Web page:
A proposal to give defence force personnel priority treatment on flights has been welcomed by some of Wagga’s senior returned servicemen.
On Monday, Senator James McGrath revealed he had asked the heads of major Australian airlines to give serving and former defence personnel and their families priority boarding.
Wagga’s RSL sub-branch president Harry Edmonds said he thought it was a great idea, but he wanted to see it extended to emergency services personnel as well.
“We think the first responders should be included in it, I think it shows that little bit of a thank you for what they’ve done,” Mr Edmonds said.
“A lot of our police serve overseas, as well as firefighters and ambos, they put their life on the line all the time and we have a good rapport with them.
“It’s great that they even thought about it, but it should be taken a bit further.”
Senator McGrath said it was a small step that would help honour the service given to Australia.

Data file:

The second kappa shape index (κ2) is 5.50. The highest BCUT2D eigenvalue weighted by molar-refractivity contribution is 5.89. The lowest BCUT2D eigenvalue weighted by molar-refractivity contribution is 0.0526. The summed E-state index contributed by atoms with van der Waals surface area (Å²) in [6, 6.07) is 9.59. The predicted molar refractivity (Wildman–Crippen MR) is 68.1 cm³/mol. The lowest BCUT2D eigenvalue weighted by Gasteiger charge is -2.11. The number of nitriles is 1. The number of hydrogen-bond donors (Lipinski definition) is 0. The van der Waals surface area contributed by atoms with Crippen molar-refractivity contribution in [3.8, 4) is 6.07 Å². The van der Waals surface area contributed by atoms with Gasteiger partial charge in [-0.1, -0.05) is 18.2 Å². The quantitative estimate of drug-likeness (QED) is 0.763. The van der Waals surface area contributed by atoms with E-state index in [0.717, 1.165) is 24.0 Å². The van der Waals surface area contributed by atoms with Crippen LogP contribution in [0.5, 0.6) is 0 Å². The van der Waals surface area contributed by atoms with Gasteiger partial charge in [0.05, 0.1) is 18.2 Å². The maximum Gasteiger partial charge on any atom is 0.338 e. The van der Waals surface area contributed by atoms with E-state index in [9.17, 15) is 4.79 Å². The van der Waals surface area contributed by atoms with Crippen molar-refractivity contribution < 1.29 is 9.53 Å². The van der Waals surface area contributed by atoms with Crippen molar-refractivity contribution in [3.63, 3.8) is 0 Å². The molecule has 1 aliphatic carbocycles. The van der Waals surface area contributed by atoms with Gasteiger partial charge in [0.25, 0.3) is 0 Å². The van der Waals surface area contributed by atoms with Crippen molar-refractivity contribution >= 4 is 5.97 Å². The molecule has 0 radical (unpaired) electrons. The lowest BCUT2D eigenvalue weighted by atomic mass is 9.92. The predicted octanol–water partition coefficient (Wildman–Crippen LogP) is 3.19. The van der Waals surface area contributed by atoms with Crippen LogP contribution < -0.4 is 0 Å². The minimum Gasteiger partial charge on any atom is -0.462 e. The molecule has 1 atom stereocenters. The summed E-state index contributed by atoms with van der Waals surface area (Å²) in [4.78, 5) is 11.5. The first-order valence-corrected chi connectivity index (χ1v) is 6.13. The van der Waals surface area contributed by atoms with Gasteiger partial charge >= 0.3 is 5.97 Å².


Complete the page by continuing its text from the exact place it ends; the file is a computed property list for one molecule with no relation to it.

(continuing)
“I would like to see Australia’s major airlines encourage this spirit of recognition… and incorporating into the airlines’ cabin announcements an acknowledgement of their service to our country,” Senator McGrath said.
“Australia has a proud record of honouring our current and retired defence force personnel (and) this simple gesture, to afford these men and women priority boarding, would go a long way to further encourage a culture of appreciation of the service and sacrifice our servicemen and women have made.”
However, a Qantas spokeswoman said priority boarding for military personnel was not being considered.
“We fly people who do amazing, selfless things every day, from public servants like doctors and nurses, to charity workers and, of course, servicemen and women,” the spokeswoman said.
“We won’t single out one group over another, outside of special occasions like Anzac Day.
“Qantas has the utmost respect for all those who’ve served… (we) will instead continue to focus our support through our partnerships with the defence force and Department of Veterans Affairs.”
Rex chief operating officer Neville Howell thanked Senator McGrath for his suggestion, but said there would be little benefit given the 34-seat capacity of its aircraft.